2019 Jersey Budget Update
Jersey’s 2019 Budget has been developed by the Treasury and Resources Minister with three core principles in mind: that the government should ensure its actions are affordable, that it should maintain a balanced approach and that it should apply common sense in all areas.
The most significant measures this year relate to changes in the administration of tax and the introduction of Revenue Jersey, a new revenue administration within the States Treasury and Exchequer department, which is intended to bring together the administration of the States revenue streams.
The key highlights are:
Revenue Jersey/Revenue Administration Law
The States intend to create Revenue Jersey, which will initially bring together work and officers from the Taxes Office, Social Security Contributions teams and Customs Revenue teams.
In addition, a new Revenue Administration Law is being established. The first tranche of changes includes the following:
- The Taxes Office expect to offer islanders the facility to file personal tax returns online in 2020 (in respect of the 2019 year of assessment). For those islanders who take up online filing the deadline for filing returns will be extended from 31 May to 31 July.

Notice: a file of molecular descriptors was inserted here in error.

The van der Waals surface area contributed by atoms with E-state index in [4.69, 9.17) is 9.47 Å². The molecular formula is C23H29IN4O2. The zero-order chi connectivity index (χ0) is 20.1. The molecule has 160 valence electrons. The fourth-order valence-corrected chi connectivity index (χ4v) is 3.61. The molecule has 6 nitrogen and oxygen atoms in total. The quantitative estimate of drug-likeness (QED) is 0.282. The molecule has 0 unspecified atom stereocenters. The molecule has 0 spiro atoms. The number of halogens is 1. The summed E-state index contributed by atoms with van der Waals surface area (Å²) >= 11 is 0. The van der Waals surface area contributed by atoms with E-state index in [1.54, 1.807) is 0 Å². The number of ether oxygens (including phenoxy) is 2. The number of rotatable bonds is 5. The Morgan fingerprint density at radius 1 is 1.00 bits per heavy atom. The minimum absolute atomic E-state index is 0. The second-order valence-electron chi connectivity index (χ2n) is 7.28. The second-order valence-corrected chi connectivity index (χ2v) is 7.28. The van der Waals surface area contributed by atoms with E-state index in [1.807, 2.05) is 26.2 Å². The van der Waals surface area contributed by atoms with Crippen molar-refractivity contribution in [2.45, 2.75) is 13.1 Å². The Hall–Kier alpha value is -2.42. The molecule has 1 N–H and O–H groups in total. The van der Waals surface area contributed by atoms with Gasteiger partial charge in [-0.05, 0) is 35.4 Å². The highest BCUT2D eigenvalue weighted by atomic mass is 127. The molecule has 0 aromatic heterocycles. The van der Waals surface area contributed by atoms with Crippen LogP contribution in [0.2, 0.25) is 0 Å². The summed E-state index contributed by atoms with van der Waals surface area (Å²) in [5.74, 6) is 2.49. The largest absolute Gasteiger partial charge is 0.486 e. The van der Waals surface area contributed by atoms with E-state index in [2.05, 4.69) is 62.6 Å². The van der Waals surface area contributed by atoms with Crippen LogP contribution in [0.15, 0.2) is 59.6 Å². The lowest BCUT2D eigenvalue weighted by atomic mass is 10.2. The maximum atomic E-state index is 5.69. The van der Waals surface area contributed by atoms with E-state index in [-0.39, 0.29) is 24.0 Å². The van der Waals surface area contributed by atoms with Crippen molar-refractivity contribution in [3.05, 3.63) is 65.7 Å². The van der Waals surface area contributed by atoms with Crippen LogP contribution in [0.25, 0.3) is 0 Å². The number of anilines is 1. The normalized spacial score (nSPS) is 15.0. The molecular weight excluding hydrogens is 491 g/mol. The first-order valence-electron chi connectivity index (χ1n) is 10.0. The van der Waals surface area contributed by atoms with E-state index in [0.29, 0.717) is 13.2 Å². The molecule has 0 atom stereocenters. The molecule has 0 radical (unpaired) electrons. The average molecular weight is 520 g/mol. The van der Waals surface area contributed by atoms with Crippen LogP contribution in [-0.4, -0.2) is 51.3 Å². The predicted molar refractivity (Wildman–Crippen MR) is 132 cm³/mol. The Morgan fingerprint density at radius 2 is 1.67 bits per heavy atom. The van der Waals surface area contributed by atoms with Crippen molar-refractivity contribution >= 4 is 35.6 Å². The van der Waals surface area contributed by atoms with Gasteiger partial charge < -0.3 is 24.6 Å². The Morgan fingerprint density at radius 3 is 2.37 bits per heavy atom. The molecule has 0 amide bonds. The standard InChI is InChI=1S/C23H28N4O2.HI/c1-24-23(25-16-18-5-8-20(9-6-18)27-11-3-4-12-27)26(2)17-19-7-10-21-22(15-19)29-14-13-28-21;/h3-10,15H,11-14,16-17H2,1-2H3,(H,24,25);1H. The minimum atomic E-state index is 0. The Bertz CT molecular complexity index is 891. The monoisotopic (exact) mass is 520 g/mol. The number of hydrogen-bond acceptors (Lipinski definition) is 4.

- The due date for payment of personal income tax will become 30 November in the year following the year of assessment. This will also become the new late payment surcharge deadline. The date for the first instalment payment will be moved from last Friday in April to 31 May in the year following the year of assessment.
- There is a plan to incorporate the collection of social security contributions into the personal tax system, in the same way that Long-term Care contributions are collected now.
- Companies will be required to make two tax payments from 2020: 50% of the expected liability by 31 May in the year following the year of assessment and the remaining payment by 30 November. “Large corporates”, however, will pay earlier on 31 March and 30 September. 30 September will also be the new surcharge deadline for large corporates.